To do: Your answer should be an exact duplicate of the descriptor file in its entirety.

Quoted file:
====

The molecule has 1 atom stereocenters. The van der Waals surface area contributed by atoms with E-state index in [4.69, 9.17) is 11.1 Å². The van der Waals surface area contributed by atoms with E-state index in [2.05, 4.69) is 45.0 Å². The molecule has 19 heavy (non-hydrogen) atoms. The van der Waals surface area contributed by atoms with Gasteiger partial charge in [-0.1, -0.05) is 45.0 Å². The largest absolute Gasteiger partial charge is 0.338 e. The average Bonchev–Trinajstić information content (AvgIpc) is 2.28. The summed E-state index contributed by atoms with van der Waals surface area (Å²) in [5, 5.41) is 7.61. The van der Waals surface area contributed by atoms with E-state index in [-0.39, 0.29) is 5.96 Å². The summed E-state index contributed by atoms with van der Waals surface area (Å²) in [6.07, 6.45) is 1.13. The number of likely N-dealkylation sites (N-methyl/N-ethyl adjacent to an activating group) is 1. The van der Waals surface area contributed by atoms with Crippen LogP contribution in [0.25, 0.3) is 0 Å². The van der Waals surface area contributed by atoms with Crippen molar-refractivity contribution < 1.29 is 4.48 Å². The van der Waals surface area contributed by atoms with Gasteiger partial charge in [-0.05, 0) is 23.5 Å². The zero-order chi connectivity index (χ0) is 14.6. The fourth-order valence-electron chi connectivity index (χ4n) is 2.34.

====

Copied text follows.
The molecule has 1 atom stereocenters. The van der Waals surface area contributed by atoms with E-state index in [4.69, 9.17) is 11.1 Å². The van der Waals surface area contributed by atoms with E-state index in [2.05, 4.69) is 45.0 Å². The molecule has 19 heavy (non-hydrogen) atoms. The van der Waals surface area contributed by atoms with Gasteiger partial charge in [-0.1, -0.05) is 45.0 Å². The largest absolute Gasteiger partial charge is 0.338 e. The average Bonchev–Trinajstić information content (AvgIpc) is 2.28. The summed E-state index contributed by atoms with van der Waals surface area (Å²) in [5, 5.41) is 7.61. The van der Waals surface area contributed by atoms with E-state index in [-0.39, 0.29) is 5.96 Å². The summed E-state index contributed by atoms with van der Waals surface area (Å²) in [6.07, 6.45) is 1.13. The number of likely N-dealkylation sites (N-methyl/N-ethyl adjacent to an activating group) is 1. The van der Waals surface area contributed by atoms with Crippen LogP contribution in [0.25, 0.3) is 0 Å². The van der Waals surface area contributed by atoms with Crippen molar-refractivity contribution < 1.29 is 4.48 Å². The van der Waals surface area contributed by atoms with Gasteiger partial charge in [-0.05, 0) is 23.5 Å². The zero-order chi connectivity index (χ0) is 14.6. The fourth-order valence-electron chi connectivity index (χ4n) is 2.34.